1. Peter Mahaffy1, Ph.D., The King's University College, Chemistry Department, 9125 50th St, Edmonton, AB, T6B 2H3, Canada, 780-465-3500, email@example.com
What's different about the climate change we are experiencing now, relative to the many changes in earth's climate in the past? Can't the oceans absorb the extra CO2 that humans are putting into the atmosphere? Is it true that laughing gas contributes to climate change?
And do we need to worry about a runaway greenhouse effect from methane clathrate hydrates? The challenges seem enormous - is there anything I can do that could possibly make a difference? In this talk, we introduce a comprehensive set of interactive, web-based tools that will help you answer these and many other questions, and make connections between fundamental concepts in chemistry and the science of climate change. Learn more about the materials at http://www.
Air pollution and climate change: Integrating lessons from the past
1. Barbara J. Finlayson-Pitts1, Ph.D., University California Irvine, Department of Chemistry, 328 Rowland Hall, Irvine, CA, 92697-2025, United States, 949- 824-7670, firstname.lastname@example.org
Air pollution and climate are very closely intertwined in many ways, including the science behind them. However, the connection between them is often not recognized, hindering the translation of what we have learned from one to the other. Examples of their interconnectedness and what we can learn from this will be discussed. In addition, a successful summer workshop for high school teachers designed to provide the fundamental chemistry behind air pollution and climate will be described.
Climate communication from a science perspective
1. Richard C.J. Somerville1, Ph.D., Scripps Institution of Oceanography, University of California, San Diego, 9500 Gilman Drive, Dept. 0224, La Jolla, CA, 92093-0224, United States, 858-534-4644, email@example.com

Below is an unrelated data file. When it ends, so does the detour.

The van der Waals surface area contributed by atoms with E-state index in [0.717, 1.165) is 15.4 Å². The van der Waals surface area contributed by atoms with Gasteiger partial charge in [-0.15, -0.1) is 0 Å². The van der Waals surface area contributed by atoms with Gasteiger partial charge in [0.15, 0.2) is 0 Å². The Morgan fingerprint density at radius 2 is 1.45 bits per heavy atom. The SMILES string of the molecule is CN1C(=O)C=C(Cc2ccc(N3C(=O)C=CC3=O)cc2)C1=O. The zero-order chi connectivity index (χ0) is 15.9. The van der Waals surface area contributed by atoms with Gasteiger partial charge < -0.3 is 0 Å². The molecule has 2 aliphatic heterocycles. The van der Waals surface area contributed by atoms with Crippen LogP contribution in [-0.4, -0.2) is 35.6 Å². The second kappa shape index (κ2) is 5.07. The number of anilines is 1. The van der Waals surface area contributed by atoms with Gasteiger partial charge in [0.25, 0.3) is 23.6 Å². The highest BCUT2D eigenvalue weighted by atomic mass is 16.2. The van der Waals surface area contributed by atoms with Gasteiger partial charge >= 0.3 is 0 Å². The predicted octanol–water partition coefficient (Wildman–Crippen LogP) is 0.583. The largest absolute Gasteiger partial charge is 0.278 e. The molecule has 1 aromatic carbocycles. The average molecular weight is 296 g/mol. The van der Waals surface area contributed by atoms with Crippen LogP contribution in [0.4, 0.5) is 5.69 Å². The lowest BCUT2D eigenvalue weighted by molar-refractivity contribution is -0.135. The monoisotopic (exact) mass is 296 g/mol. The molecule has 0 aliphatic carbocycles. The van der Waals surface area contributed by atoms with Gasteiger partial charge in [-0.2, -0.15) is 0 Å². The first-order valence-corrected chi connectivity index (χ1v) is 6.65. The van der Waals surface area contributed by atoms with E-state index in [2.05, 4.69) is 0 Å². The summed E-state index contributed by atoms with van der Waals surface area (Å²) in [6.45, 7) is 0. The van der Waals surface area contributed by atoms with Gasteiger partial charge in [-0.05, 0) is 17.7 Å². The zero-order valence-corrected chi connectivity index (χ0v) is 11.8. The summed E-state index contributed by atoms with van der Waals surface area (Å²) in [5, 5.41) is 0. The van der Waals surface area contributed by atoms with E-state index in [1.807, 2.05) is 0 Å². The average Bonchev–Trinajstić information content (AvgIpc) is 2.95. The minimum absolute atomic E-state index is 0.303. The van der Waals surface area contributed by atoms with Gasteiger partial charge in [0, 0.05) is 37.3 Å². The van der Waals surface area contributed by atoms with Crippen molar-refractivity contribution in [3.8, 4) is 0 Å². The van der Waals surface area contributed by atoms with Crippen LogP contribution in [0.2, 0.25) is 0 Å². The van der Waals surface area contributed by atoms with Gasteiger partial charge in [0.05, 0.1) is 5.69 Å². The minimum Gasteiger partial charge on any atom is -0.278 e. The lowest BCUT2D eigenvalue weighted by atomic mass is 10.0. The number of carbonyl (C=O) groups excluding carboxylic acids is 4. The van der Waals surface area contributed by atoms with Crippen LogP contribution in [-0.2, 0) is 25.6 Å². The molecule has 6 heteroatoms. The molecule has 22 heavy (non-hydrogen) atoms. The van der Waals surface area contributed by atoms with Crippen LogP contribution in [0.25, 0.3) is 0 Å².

Scientists as a group are widely admired and can often use their prestige as well as their technical knowledge to advantage in publicizing and illuminating the findings of climate science. However, most scientists are unaware of the main obstacles to effective communication, such as the distrust that arises when the scientist and the audience do not have a shared worldview and shared cultural values. Many climate scientists also fail to realize that their jargon and specialized terminology are significant barriers to communication, and that their messages require skilled translation into understandable everyday language. The people whom one is trying to reach are rarely hungry for pure scientific information, but instead want to know how climate change will affect them, and especially what can be done about it.
Communication and climate science
1. Kathleen M. Schulz1, Ph.D., Business Results, Inc., 12704 Sandia Ridge Place NE, Albuquerque, NM, 87111, United States, 505-856-9227, firstname.lastname@example.org
Understanding science is vital, communicating science equally so. Scientists have a responsibility to communicate effectively.
Understanding Climate Science Change
(Rudy Baum, abstract not yet available)